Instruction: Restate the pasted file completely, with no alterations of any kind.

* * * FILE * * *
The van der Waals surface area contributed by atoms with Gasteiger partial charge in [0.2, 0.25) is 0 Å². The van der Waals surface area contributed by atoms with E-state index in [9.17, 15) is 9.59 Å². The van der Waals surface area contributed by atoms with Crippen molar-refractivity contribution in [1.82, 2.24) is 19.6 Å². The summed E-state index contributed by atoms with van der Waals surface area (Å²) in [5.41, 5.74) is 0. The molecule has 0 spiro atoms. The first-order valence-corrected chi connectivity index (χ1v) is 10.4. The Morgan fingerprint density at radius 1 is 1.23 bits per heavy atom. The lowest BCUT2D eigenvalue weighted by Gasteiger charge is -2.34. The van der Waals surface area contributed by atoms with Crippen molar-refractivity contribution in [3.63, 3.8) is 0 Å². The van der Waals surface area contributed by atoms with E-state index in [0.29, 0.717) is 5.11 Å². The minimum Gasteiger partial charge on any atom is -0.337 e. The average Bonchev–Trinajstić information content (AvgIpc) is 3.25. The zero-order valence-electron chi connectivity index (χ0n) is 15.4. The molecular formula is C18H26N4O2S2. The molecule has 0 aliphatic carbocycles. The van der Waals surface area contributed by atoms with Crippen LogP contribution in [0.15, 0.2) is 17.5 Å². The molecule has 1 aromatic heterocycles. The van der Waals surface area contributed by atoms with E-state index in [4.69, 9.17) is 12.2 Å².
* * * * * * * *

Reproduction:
The van der Waals surface area contributed by atoms with Gasteiger partial charge in [0.2, 0.25) is 0 Å². The van der Waals surface area contributed by atoms with E-state index in [9.17, 15) is 9.59 Å². The van der Waals surface area contributed by atoms with Crippen molar-refractivity contribution in [1.82, 2.24) is 19.6 Å². The summed E-state index contributed by atoms with van der Waals surface area (Å²) in [5.41, 5.74) is 0. The molecule has 0 spiro atoms. The first-order valence-corrected chi connectivity index (χ1v) is 10.4. The Morgan fingerprint density at radius 1 is 1.23 bits per heavy atom. The lowest BCUT2D eigenvalue weighted by Gasteiger charge is -2.34. The van der Waals surface area contributed by atoms with Crippen molar-refractivity contribution in [3.63, 3.8) is 0 Å². The van der Waals surface area contributed by atoms with E-state index in [0.29, 0.717) is 5.11 Å². The minimum Gasteiger partial charge on any atom is -0.337 e. The average Bonchev–Trinajstić information content (AvgIpc) is 3.25. The zero-order valence-electron chi connectivity index (χ0n) is 15.4. The molecular formula is C18H26N4O2S2. The molecule has 0 aliphatic carbocycles. The van der Waals surface area contributed by atoms with Crippen LogP contribution in [0.15, 0.2) is 17.5 Å². The molecule has 1 aromatic heterocycles. The van der Waals surface area contributed by atoms with E-state index in [4.69, 9.17) is 12.2 Å².